FAQs

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1 My consultant has threatened to take my pump away from me unless I can bring my HbA1c down. What can I do?

Ask your consultant some questions, be assertive but not aggressive.

What kind of improvement did /does the consultant expect? Be aware that under NICE guidance (technology appraisal 151) your consultant is required to review how effective pump therapy is for you, and stop this treatment if it is not effective.  But this doesn’t only mean HbA1c – do point out any improvements you have seen.  Is your day-to-day control steadier?  Have you had fewer hypos that need 3rd party help?  Have you had fewer hospital admissions?  Have you been able to go back to work?

Can they help you make the most of your pump?  What have the consultant and team done to help you bring your HbA1c down?  Have you had extra training sessions?  Have you had regular phone contact with the nurse to discuss your basals/bolus rates and other settings such as the duration of insulin?  It is reasonable for you to expect the consultant and team to help you make a success of the pump before this therapy is withdrawn from you.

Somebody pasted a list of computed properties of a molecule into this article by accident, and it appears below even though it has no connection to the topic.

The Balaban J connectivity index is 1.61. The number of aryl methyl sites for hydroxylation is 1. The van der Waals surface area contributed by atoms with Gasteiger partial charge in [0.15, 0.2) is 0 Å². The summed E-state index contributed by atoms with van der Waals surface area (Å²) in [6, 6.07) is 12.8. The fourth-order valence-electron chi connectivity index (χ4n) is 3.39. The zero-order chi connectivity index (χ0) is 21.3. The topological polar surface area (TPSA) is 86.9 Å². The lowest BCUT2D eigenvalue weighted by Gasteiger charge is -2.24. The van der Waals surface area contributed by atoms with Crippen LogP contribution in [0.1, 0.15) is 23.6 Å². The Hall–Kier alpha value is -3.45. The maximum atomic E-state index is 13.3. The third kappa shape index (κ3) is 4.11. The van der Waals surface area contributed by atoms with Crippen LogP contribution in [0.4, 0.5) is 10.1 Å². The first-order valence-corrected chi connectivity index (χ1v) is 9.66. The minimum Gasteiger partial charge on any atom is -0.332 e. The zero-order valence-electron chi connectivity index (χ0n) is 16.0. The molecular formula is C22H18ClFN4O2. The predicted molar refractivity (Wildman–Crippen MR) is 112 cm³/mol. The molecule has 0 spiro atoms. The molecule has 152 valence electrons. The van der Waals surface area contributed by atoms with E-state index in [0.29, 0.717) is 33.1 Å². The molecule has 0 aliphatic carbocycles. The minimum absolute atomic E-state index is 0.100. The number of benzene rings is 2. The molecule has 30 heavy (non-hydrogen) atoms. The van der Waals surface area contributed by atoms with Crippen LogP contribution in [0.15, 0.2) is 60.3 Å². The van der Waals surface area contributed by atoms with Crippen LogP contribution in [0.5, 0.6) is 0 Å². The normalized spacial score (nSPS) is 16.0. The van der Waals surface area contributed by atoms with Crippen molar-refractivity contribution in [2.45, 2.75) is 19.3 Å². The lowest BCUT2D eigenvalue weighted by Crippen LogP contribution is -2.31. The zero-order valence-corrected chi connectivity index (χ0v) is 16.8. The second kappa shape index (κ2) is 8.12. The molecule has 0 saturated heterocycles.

How will removing the pump help you achieve better control?  The pump is a tool to help you get the best results.  It is not a reward for good or bad behaviour.  Your consultant’s job is to help you to manage your health in the best way possible.  Ask your consultant how he or she thinks that multiple daily injections will give you better control than the pump.

Don’t be afraid to ask questions of your consultant, and remember if you can’t work well together you can ask to be referred to another clinic.  It’s YOUR health and YOU are the most important member of your healthcare team.

2 My clinic says I have to do a DAFNE course before they’ll put me on a pump, and there’s a long waiting list.